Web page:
The defense minister of France has indicated that in order to remove Moammar Gaddafi from power in Egypt, a new resolution would have to be drafted by the UN Security Council.

Gerard Longuet appeared to be responding to a joint letter signed by the leaders of the US, France and UK that declared that the campaign in Libya will not cease until Gaddafi is toppled. (The current UN resolution on Libya called for a no-fly zone over the country and efforts to protect civilians, but did not specifically seek a regime change in Tripoli).

Longuet told French radio that ousting Gaddafi would be beyond the scope of the current UN mandate.

Beyond resolution 1973, certainly it didn't mention the future of Gaddafi but I think that three major countries saying the same thing is important to the United Nations and perhaps one day the Security Council will adopt a resolution, he said.

Meanwhile, the NATO alliance appears to be wracked by dissension, with some member nations calling for more aggressive action against Gaddafi, and others wanting to scale back their operations.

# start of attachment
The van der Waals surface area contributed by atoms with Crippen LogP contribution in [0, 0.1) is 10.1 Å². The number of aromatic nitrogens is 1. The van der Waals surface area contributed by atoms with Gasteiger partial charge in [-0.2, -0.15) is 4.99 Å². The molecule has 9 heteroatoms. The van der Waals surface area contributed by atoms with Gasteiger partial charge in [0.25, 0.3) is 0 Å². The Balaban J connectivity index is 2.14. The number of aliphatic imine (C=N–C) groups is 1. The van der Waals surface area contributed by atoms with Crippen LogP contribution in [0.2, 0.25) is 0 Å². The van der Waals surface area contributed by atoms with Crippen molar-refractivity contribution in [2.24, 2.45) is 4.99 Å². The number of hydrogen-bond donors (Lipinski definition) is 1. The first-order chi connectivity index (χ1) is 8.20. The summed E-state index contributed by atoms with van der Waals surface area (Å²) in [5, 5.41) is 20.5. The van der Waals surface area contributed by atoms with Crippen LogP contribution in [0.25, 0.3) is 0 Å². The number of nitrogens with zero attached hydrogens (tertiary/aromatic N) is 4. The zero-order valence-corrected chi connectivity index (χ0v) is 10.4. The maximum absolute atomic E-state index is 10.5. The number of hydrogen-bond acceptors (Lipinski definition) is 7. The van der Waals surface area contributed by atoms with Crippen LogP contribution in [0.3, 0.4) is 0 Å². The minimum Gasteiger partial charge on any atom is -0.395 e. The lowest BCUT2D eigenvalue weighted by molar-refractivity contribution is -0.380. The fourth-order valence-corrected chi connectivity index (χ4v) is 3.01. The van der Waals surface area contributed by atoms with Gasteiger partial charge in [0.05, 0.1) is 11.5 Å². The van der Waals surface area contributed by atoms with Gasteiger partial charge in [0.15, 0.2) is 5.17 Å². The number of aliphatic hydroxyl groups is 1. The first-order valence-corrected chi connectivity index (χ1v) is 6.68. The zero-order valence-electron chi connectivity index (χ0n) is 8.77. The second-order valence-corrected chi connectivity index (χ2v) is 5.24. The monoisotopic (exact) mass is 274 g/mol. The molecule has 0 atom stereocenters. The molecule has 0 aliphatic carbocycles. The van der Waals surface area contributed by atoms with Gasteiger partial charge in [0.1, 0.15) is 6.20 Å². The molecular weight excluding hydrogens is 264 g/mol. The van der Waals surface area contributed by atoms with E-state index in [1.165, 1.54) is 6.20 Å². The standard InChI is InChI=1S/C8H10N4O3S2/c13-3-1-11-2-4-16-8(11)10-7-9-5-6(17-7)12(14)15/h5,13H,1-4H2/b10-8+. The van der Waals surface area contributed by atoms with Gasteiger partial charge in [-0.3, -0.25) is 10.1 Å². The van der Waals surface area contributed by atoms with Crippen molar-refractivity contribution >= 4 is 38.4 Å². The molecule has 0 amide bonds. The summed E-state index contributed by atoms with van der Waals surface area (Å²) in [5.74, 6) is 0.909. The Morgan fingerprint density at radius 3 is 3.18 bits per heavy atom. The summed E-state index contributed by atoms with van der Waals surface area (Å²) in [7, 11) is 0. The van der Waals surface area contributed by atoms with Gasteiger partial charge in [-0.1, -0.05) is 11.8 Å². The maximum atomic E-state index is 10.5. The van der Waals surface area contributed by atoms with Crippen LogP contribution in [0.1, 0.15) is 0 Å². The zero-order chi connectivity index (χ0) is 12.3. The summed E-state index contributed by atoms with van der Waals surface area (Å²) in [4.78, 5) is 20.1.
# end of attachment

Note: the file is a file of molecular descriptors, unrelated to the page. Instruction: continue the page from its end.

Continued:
Hilary Clinton, the US Secretary of State, and William Hague, the British Foreign Secretary, are reportedly negotiating in Berlin with other NATO countries to increase the number of aircraft they will contribute to launch air strikes on Gaddafi’s military targets.

At the moment, only a handful of NATO's 28 members - including France, the UK, Canada, Belgium, Norway and Denmark - are carrying out air strikes in Libya.

For example, Italy appears to have ruled out sending fighter jets to bomb Libya.

While the Italian government has made its air bases available to NATO forces, the aircraft it has provided are only designed for reconnaissance and monitoring.

The current line being followed by Italy is the right one and we are not thinking about changing our contribution to the military operations in Libya, Italian Defense Minister Ignazio La Russa told reporters in Rome.

However, the chief of NATO, Secretary-General Anders Fogh Rasmussen, said he is committed the maintaining the bombing campaign in Libya as long as civilians remain in danger.

And it's impossible to imagine that threat [will] disappear with Gaddafi in power, Rasmussen added.

He is also certain that more NATO members will provide more aircraft for the operation.

We have got indications that nations will deliver what is needed... I'm hopeful that we will get the necessary assets in the very near future, he said in Berlin.